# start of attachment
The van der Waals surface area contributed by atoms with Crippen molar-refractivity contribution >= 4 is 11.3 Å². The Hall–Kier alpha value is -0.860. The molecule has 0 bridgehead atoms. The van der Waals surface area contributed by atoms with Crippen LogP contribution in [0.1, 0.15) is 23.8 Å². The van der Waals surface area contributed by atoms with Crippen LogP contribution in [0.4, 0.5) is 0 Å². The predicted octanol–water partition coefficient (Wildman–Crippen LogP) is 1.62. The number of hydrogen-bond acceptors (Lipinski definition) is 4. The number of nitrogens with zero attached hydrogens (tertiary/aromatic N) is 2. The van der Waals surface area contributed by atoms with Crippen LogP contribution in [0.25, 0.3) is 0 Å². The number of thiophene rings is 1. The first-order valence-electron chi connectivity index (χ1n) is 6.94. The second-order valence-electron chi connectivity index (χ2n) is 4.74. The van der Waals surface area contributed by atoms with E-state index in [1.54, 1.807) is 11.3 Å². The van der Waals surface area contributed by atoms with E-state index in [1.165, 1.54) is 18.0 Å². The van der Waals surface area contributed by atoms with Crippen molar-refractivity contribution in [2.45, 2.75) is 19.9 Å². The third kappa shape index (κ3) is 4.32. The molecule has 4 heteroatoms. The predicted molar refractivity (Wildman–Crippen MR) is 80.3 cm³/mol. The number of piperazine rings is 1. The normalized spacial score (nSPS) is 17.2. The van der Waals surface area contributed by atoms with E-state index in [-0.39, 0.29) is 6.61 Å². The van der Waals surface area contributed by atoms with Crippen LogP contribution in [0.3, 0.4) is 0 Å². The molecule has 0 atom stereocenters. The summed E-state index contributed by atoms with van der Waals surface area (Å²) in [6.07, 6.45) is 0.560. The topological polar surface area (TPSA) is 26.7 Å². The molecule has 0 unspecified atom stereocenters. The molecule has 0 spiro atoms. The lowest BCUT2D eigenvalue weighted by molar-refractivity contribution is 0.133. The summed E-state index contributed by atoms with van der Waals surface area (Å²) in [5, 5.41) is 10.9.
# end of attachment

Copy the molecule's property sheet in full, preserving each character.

The van der Waals surface area contributed by atoms with Crippen molar-refractivity contribution >= 4 is 11.3 Å². The Hall–Kier alpha value is -0.860. The molecule has 0 bridgehead atoms. The van der Waals surface area contributed by atoms with Crippen LogP contribution in [0.1, 0.15) is 23.8 Å². The van der Waals surface area contributed by atoms with Crippen LogP contribution in [0.4, 0.5) is 0 Å². The predicted octanol–water partition coefficient (Wildman–Crippen LogP) is 1.62. The number of hydrogen-bond acceptors (Lipinski definition) is 4. The number of nitrogens with zero attached hydrogens (tertiary/aromatic N) is 2. The van der Waals surface area contributed by atoms with Crippen LogP contribution in [0.25, 0.3) is 0 Å². The number of thiophene rings is 1. The first-order valence-electron chi connectivity index (χ1n) is 6.94. The second-order valence-electron chi connectivity index (χ2n) is 4.74. The van der Waals surface area contributed by atoms with E-state index in [1.54, 1.807) is 11.3 Å². The van der Waals surface area contributed by atoms with E-state index in [1.165, 1.54) is 18.0 Å². The van der Waals surface area contributed by atoms with Crippen molar-refractivity contribution in [2.45, 2.75) is 19.9 Å². The third kappa shape index (κ3) is 4.32. The molecule has 4 heteroatoms. The predicted molar refractivity (Wildman–Crippen MR) is 80.3 cm³/mol. The number of piperazine rings is 1. The normalized spacial score (nSPS) is 17.2. The van der Waals surface area contributed by atoms with E-state index in [-0.39, 0.29) is 6.61 Å². The van der Waals surface area contributed by atoms with Crippen LogP contribution in [0.3, 0.4) is 0 Å². The molecule has 0 atom stereocenters. The summed E-state index contributed by atoms with van der Waals surface area (Å²) in [6.07, 6.45) is 0.560. The topological polar surface area (TPSA) is 26.7 Å². The molecule has 0 unspecified atom stereocenters. The molecule has 0 spiro atoms. The lowest BCUT2D eigenvalue weighted by molar-refractivity contribution is 0.133. The summed E-state index contributed by atoms with van der Waals surface area (Å²) in [5, 5.41) is 10.9.